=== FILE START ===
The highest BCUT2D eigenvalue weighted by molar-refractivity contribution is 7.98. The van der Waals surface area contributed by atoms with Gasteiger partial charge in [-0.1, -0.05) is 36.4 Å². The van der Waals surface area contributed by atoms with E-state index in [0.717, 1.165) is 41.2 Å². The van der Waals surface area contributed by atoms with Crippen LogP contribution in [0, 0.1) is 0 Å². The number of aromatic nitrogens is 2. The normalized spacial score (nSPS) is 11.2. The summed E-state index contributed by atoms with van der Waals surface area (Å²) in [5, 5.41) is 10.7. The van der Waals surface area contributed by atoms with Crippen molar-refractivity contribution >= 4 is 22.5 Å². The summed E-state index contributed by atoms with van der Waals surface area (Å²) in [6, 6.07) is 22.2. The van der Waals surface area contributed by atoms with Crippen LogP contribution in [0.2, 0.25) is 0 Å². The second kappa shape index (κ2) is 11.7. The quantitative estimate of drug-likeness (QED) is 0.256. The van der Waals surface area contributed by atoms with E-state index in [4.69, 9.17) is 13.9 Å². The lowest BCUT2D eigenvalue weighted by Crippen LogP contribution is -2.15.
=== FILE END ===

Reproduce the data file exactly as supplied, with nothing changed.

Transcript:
The highest BCUT2D eigenvalue weighted by molar-refractivity contribution is 7.98. The van der Waals surface area contributed by atoms with Gasteiger partial charge in [-0.1, -0.05) is 36.4 Å². The van der Waals surface area contributed by atoms with E-state index in [0.717, 1.165) is 41.2 Å². The van der Waals surface area contributed by atoms with Crippen LogP contribution in [0, 0.1) is 0 Å². The number of aromatic nitrogens is 2. The normalized spacial score (nSPS) is 11.2. The summed E-state index contributed by atoms with van der Waals surface area (Å²) in [5, 5.41) is 10.7. The van der Waals surface area contributed by atoms with Crippen molar-refractivity contribution >= 4 is 22.5 Å². The summed E-state index contributed by atoms with van der Waals surface area (Å²) in [6, 6.07) is 22.2. The van der Waals surface area contributed by atoms with Crippen LogP contribution in [0.2, 0.25) is 0 Å². The second kappa shape index (κ2) is 11.7. The quantitative estimate of drug-likeness (QED) is 0.256. The van der Waals surface area contributed by atoms with E-state index in [4.69, 9.17) is 13.9 Å². The lowest BCUT2D eigenvalue weighted by Crippen LogP contribution is -2.15.